How are calls handled after hours and on weekends?

Care For Life staff are available 24/7. After hours simply dial 843-442-7676 for immediate access to our trained on-call representative. She can answer your questions, schedule care or direct your call to our nurse or social worker on-call. We pride ourselves in responding quickly to meet you home care needs.

What are your rates?

Please call for current rates. We strive to keep our rates competitive with other agencies.

Do you provide services in facilities?

Yes, we send our caregivers to hospitals, nursing homes, and assisted living facilities. We provide all of the same personal care services that we would in your own home.

Do I need a Geriatric Care Manager in addition to home care services?

Care For Life's care management services provide a care manager. These professionals solve problems. This includes ordering medical equipment and arranging for medications; handling client emergencies; taking after hours calls regarding client illness; coordinating medical care and social services; referring and communicating with physicians and responsible parties; and, referring to community resources. The Care Manager works as a team with the client's home care caregivers to provide the most inclusive care.

Will Medicare cover this care?

Medicare does not reimburse for the type of ongoing, personal care in which we specialize. Care For Life's caregiver services are non-medical, custodial care which is not covered by Medicare. Long Term Care Insurance covers home care services when the client is eligible and has purchased a policy that includes home care services.

Is there any kind of insurance I can buy to pay for your services?

Long Term Care Insurance is available from licensed insurance agents. It can be complicated to understand and a policy can be designed to suit your anticipated needs and financial means. Be sure you are dealing with a reputable, licensed insurance agency and broker.

How else can I get help paying for your caregiver services?

We offer information on grants and Veterans' benefits for which you might apply. Medicaid has a Community Long Term Care program for persons approved to receive Medicaid in South Carolina.

How do I begin the process to see if your caregiver services will work for my parent?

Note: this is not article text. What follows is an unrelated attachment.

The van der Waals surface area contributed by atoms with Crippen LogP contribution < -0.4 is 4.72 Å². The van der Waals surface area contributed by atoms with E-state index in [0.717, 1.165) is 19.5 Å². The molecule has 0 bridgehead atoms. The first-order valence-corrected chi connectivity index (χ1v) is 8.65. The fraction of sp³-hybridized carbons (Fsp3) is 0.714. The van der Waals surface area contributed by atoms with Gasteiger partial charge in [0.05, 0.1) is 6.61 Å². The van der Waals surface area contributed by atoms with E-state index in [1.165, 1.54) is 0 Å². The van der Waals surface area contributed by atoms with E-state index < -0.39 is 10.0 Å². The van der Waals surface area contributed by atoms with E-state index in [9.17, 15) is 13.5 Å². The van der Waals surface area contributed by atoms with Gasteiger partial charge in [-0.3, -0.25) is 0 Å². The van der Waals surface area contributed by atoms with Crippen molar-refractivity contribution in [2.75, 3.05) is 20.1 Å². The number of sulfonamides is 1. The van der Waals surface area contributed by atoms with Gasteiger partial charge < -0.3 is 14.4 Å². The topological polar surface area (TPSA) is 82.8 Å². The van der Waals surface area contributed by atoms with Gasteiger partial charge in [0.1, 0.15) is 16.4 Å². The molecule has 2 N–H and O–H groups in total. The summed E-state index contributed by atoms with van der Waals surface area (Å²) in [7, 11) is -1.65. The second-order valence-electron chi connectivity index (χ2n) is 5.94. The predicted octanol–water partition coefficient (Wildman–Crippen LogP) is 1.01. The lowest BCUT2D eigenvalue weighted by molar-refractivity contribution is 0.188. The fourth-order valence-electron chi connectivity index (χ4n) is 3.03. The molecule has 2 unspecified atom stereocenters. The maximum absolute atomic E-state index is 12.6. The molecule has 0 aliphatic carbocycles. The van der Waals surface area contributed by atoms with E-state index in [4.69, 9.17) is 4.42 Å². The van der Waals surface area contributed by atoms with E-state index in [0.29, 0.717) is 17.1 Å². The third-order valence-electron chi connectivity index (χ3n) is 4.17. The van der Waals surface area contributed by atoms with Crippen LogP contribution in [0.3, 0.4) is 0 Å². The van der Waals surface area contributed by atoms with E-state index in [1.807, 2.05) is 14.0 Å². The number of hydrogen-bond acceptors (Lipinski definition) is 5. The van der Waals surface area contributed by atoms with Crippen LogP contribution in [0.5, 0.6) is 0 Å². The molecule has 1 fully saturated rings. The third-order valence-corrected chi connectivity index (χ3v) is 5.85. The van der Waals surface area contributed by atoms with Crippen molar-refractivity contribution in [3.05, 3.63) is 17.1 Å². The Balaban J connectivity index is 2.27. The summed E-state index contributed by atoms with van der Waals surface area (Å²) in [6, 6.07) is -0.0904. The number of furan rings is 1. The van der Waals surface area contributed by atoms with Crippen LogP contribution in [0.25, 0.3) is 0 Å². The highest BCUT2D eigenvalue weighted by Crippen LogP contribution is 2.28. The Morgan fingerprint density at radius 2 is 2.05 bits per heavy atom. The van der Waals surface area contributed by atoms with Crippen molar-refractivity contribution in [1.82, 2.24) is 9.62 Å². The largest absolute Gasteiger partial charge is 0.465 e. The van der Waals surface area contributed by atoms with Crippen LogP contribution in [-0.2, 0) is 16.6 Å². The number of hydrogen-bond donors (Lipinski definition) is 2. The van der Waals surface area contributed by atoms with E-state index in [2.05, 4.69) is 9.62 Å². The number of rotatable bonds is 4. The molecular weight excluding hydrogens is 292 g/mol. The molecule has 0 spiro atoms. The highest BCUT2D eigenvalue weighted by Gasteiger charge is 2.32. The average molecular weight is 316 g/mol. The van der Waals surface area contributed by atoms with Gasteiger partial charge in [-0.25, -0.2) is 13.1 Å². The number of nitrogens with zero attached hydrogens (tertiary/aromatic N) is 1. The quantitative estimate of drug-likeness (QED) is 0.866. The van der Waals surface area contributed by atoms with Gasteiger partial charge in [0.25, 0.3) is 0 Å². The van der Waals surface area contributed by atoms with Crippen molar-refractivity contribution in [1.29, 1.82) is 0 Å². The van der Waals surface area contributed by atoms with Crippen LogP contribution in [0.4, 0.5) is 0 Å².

Your initial contact will likely be with our eldercare advisor by telephone. She will listen to your concerns and summarize the needs of your loved one for our nurse and social worker. Either of them will contact you to set an appointment for a comprehensive assessment with your loved one and you present. Following the assessment, a written care plan will be in the home for everyone involved in caregiving can access the information daily.

Why should I go through an agency as opposed to privately hiring someone?

When someone privately hires an individual they become the employers. With that, come payroll taxes, liability risks, staffing responsibilities, and supervision. Care For Life takes care of it all. We assess, train, insure and bond all of our employees; and assign staffing managers to coordinate consistent and appropriate staffing. Our professional staff supervises our caregivers to ensure optimum care.

What should I do now that I've seen your website?

You are welcome to go to our "contact us" page and enter your information. Our staff will respond to your inquiry or question promptly by calling you or using your email information. If you prefer to call, our number is 843-852-9090 and our office hours are weekdays from 8am to 4:30pm. There is always an on-call person on duty after hours who can direct someone to call you back as soon as possible.

What are my rights as a caregiver?

The Caregiver Bill of Rights:

  • I have the right... to take care of myself. This is not an act of selfishness. It will strengthen me in taking care of my CareReceiver.
  • I have the right... to seek help from others even though my CareReceiver objects. I choose to recognize the limits of my own emotional and physical endurance.
  • I have the right... to maintain facets of my own life that do not include my CareReceiver, just as I would if he or she were well.
  • I have the right... to get angry, be depressed, and express other difficult feelings appropriately.
  • I have the right... to reject any attempts by my CareReceiver (either consciously or unconsciously) to manipulate me.
  • I have the right... to receive consideration, affection, forgiveness, and acceptance from my CareReceiver for what I do as long as I offer these qualities in return.
  • I have the right... to take pride in what I am accomplishing and to applaud the courage it sometimes takes to meet the needs of my CareReceiver.
  • I have the right... to protect my individuality and my right to make a life for myself that will sustain me in the time when my CareReceiver no longer needs my help.